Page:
US, UK and EU nations boycott Putin’s inauguration for fifth presidential term

Russian leader starts new six-year term as his military ramps up war in Ukraine

Shweta Sharma
Tuesday 07 May 2024 10:47 BST
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Vladimir Putin starts new term as president

The UK, US and most European Union nations boycotted the inauguration ceremony of Vladimir Putin’s fifth term as Russia’s president following an election that they rejected for allegedly lacking legitimacy.

Mr Putin walked down the red carpet at Moscow’s Kremlin Palace, the seat of the Russian government, in a choreographed ceremony that marked the beginning of another six years in power. The Russian leader, who has been in power for 25 years, won the last election riding on popular support for his prosecution of Moscow’s ongoing war in Ukraine.

The US denounced Mr Putin’s re-election as “undemocratic” and boycotted the inauguration. "No, we will not have a representative at his inauguration," Matthew Miller, a spokesperson for the US State Department, said. "We certainly did not consider that election free and fair, but he is the president of Russia and he is going to continue in that capacity."

Mr Putin won a landslide victory in the 15 March election in which he did not face a serious challenger. He took more than 87 per cent of the vote, but the result was widely rejected in the West with the European parliament passing a resolution in April to denounce the election as a “sham”.

The British foreign ministry also did not send a representative to Mr Putin’s inauguration. “Russia’s assault on Ukraine is an unprovoked, premeditated and barbaric attack against a sovereign democratic state," a ministry spokesperson said. "The UK condemns the Russian government’s reprehensible actions which are an egregious violation of international law and the UN Charter."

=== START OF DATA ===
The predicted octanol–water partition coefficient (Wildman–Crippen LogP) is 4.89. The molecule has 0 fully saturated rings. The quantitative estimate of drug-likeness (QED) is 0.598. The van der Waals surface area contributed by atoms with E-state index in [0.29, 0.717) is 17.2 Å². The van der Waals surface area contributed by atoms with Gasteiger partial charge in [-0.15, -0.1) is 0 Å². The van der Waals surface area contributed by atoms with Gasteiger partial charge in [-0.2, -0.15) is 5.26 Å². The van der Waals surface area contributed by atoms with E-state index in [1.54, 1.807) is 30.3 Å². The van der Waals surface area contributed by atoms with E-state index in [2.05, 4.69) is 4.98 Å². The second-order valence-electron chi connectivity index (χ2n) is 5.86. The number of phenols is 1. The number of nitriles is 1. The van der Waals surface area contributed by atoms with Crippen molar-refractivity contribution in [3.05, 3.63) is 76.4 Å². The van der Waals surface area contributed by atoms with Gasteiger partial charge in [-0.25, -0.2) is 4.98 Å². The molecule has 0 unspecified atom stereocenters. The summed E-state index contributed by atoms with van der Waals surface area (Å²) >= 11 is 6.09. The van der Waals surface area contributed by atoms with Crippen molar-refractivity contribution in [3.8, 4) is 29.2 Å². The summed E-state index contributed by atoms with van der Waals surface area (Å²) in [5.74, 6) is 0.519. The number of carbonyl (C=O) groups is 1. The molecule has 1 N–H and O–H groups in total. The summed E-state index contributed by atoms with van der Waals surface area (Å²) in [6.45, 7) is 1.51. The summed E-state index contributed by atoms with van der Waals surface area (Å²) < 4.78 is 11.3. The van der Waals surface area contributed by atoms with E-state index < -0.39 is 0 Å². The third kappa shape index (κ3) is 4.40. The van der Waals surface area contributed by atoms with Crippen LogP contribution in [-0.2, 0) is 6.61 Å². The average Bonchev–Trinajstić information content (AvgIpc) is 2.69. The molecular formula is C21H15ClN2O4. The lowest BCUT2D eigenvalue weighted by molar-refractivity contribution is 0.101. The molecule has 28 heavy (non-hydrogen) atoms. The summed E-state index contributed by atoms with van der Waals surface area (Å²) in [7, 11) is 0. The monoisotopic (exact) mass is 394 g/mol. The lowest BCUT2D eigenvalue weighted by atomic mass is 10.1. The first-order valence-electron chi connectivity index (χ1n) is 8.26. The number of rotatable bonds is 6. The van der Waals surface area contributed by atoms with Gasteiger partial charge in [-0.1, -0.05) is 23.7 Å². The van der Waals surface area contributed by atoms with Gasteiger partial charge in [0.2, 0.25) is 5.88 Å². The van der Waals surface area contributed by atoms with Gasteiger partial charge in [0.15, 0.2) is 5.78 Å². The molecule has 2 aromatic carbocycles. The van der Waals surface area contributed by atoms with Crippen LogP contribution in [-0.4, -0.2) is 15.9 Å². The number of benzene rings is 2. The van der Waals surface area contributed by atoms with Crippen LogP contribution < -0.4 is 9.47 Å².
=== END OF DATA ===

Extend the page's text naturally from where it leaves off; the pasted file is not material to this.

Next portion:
Canada stayed away as well.

Vladimir Putin attends the Orthodox Easter service at the Cathedral of Christ the Saviour in Moscow
Vladimir Putin attends the Orthodox Easter service at the Cathedral of Christ the Saviour in Moscow (EPA)

The EU said its ambassador to Russia would not attend the ceremony in keeping with the stance of most of its member states.

A European diplomat said 20 EU member states would boycott the inauguration, but seven were expected to send a representative, including France, Hungary and Slovakia.

While the Western powers have sought to isolate Moscow since it invaded Ukraine over two years ago, they have seen an internal rift develop over their divergent approaches to dealing with the Russian leader.

French ambassador Pierre Levy is expected to attend the ceremony after president Emmanuel Macron held talks with Chinese president Xi Jinping where the European leader said that “we are not at war with Russia”.

However, France’s relations with Russia have deteriorated over the war in Ukraine. Just last week, Mr Macron hinted at the possibility of sending French troops to Ukraine. He said if Russian forces broke through Ukrainian frontlines it would be legitimate to consider a likely request by Kyiv to send support.

The Baltic states, which no longer have envoys in Moscow, ruled out the possibility of attending the ceremony.

“We believe that the isolation of Russia, and especially of its criminal leader, must be continued,” Lithuania’s foreign minister Gabrielius Landsbergis said. “Participation in Putin‘s inauguration is not acceptable for Lithuania. Our priority remains support for Ukraine and its people fighting against Russian aggression.”

The Ukrainian foreign ministry said the ceremony was designed to create “the illusion of legality for the nearly lifelong stay in power of a person who has turned the Russian Federation into an aggressor state and the ruling regime into a dictatorship”.

“Ukraine sees no legal grounds for recognising him as the democratically elected and legitimate president of the Russian Federation,” the ministry said in a statement.

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